The nation was able to choose a new president without incident on Tuesday night. But three days after the presidential election, the state of Arizona is not only not done tallying up votes—it’s now actually tallying up the number of uncounted votes. And the number is getting larger by the day. Today Arizona advocacy groups are demanding the Department of Justice get involved to figure out what exactly is going on and protect the integrity of the state elections.
Some 631,000 ballots cast in Arizona have yet to be counted, Arizona Secretary of State Ken Bennett said in a statement Thursday. The number was 602,334 on Wednesday. Hanging in the balance are several hotly contested races, including Maricopa County Sheriff Joe Arpaio’s effort to hold onto his seat for a sixth term. In Maricopa County alone 459,000 uncounted early and provisional ballots surely could swing the race either way—as of Tuesday night Arpaio held a 90,000-vote lead over Democratic challenger Paul Penzone.
“We’re deeply concerned by these shocking allegations and the notion that days after the election, nearly half a million Arizona ballots haven’t been tallied,” Monica Sandschafer, executive director of the Arizona Center for Empowerment said in a statement. “If true, this means that the voices of 1 in 15 Arizonans are simply being discarded. Nearly half of all early ballots in Maricopa County have yet to be counted.”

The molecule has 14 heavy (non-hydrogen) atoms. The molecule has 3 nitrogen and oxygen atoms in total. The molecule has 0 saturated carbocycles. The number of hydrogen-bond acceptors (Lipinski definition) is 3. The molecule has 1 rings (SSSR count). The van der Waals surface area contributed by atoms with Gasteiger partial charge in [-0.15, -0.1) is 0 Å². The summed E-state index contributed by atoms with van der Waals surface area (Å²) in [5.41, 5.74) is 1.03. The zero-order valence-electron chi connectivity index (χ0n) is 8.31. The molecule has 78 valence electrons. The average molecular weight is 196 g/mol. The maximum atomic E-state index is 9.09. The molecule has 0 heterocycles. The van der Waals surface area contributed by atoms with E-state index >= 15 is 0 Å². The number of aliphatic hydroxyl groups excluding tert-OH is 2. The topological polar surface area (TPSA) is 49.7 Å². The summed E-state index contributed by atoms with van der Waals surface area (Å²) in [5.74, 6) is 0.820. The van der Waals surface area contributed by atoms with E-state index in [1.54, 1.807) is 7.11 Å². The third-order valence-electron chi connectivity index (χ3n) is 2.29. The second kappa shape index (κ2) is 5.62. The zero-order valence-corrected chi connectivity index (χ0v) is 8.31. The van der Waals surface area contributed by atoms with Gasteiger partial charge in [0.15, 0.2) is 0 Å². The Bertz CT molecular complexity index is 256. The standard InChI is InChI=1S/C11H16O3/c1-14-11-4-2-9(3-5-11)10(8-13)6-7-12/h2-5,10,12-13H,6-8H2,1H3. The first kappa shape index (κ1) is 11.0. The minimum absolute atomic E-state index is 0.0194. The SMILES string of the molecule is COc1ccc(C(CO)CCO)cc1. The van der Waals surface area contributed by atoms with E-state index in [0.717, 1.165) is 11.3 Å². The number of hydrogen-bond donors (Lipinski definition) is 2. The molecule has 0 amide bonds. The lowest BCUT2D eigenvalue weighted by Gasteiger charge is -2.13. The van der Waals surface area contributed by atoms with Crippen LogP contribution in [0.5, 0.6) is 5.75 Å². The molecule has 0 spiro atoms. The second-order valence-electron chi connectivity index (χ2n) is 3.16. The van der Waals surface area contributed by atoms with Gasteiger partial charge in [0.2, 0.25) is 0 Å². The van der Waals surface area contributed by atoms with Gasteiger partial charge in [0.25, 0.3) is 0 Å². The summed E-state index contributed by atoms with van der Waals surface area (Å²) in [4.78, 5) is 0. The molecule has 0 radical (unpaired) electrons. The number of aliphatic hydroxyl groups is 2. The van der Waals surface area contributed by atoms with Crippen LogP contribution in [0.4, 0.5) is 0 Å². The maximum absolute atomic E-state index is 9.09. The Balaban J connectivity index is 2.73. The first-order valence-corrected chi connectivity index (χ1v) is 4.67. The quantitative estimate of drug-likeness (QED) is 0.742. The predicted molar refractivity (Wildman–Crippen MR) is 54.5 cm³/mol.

Latino advocacy and immigrant rights organizations are particularly concerned, because it’s Latino voters who are more likely to vote early. And a disproportionately high number of uncounted provisional ballots came in from parts of the state like West and South Phoenix where Latino voters are concentrated and precincts near Arizona State University, where students tend to vote. The sheer number of provisional ballots raises concerns.
“We had reports of confusion, with people who had receipts of voter registration but were not on the voter rolls,” Francisco Heredia, Arizona State Director for Mi Familia Vota told Colorlines. Heredia said he knew of voters who appeared on the early voting list but never received ballots to fill out. It’s in these cases of confusion that voters are given provisional ballots. If a voter received a provisional ballot because they failed to provide the correct form of ID to poll workers, voters have five business days to show the correct form of ID, or else their ballot will not be counted.
“It leads to the question of how are these county elections officials and the Secretary of State running our voter rolls?” Heredia said. “It raises questions of how they are running elections.”
Arizona elections officials have five more days to finish counting up the remaining votes before they need to certify elections results. Arizona advocacy groups are demanding that the state extend the deadline while so many votes languish uncounted.